_{p}-time data) belonging to the same ethnicity, gender, and age. Due to lack of data available in the literature concerning this issue, the only mandatory conditions were that collected data for this study was from human patients and that all the PK data for each drug belonged to the same literature source.

_{p}-time data of a certain drug, can generate its PK parameters.

_{p}-time data collected were from NSCLC Chinese patients [27]. Briefly, gemcitabine was intravenously infused for 120 min at a rate of 15.7 mg·min

^{−1}and plasma samples were collected until 210 min after infusion start. In relation to 5-FU, C

_{p}-time data collected belonged to English cancer patients [28]. 5-FU was administered over 1 min, by intravenous bolus injection, at a dose of 900 mg. Plasma samples were collected for 90 min. For itraconazole, the data is relative to healthy subjects from The Netherlands, who received 100 mg administered intravenously, over 1 h, and plasma samples were collected for 96 h [29].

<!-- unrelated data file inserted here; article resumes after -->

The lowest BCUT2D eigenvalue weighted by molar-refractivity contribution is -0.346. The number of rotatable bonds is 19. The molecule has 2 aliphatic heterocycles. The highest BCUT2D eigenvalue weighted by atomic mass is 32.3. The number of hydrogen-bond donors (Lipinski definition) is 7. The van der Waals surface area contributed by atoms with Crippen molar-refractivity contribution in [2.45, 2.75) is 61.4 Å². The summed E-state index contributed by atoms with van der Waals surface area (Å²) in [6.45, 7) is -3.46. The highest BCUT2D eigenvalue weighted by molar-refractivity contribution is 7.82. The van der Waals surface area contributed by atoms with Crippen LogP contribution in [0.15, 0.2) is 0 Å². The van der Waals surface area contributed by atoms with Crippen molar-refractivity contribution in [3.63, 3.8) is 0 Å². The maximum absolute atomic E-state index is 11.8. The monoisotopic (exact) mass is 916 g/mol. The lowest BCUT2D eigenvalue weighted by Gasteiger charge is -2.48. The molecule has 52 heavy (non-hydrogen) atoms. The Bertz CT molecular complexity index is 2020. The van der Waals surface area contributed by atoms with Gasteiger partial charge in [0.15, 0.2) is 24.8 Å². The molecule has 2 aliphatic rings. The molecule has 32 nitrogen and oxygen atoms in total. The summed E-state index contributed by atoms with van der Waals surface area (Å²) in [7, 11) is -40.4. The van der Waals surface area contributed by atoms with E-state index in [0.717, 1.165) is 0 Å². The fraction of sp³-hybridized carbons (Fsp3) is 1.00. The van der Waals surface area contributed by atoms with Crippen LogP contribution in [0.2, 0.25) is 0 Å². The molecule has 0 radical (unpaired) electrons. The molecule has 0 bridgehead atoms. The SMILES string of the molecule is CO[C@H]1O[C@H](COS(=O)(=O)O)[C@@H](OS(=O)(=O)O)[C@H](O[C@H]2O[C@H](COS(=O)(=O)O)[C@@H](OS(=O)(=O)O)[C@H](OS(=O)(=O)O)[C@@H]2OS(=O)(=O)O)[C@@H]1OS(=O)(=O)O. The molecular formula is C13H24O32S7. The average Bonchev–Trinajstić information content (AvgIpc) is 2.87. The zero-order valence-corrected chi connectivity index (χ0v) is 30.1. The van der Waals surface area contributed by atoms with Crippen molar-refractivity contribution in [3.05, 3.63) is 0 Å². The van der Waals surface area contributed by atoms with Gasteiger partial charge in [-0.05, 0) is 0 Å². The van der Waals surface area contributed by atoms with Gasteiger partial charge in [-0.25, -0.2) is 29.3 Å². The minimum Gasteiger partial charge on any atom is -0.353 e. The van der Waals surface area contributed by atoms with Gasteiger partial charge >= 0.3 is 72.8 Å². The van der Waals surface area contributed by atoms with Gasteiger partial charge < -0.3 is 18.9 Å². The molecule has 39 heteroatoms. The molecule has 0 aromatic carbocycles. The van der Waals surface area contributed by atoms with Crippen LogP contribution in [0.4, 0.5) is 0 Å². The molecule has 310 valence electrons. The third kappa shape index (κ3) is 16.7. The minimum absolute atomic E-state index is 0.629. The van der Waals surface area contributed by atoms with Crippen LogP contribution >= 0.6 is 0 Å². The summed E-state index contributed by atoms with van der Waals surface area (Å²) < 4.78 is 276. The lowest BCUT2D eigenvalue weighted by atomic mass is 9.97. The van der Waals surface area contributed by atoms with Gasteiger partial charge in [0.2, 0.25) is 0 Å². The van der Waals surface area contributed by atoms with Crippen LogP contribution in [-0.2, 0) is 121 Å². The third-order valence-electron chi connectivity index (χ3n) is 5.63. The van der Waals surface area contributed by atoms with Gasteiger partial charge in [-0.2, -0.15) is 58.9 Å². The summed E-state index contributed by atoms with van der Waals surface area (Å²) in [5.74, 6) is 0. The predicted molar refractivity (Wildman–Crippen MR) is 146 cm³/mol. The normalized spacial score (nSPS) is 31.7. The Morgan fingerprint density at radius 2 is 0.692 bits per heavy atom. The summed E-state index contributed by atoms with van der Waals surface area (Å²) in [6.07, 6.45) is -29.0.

#### 2.4.2. Model Structure

#### 2.4.3. Determination of the AUC for Each Drug Combination Effect in Humans

_{effect}” was determined to evaluate the overall effect of each drug combination tested in the NSCLC cell line A549. In current STELLA

^{®}models, AUC is recorded using a separate compartment, but it follows a principle which is mathematically expressed in Equation (2):

_{p}-time profile has a two-compartment distribution. Using gemcitabine and 5-FU C

_{p}-time data for intravenous infusion obtained from literature and the PK/PD modeling program Phoenix WinNonlin (64-bit, version 7.00), the curve that best fitted the experimental values obtained in the experimental in vitro approach was traced and the values for each PK parameter (V

_{d1}, V

_{d2}, CL, k

_{12}and k

_{21}) were obtained. Therefore, with the input of the parameters obtained through WinNonlin, the models developed in STELLA

^{®}describe the disposition of each drug over time, after intravenous infusion. The input dose is also the same as the one reported in the literature source used (infusion of 15.7 mg·min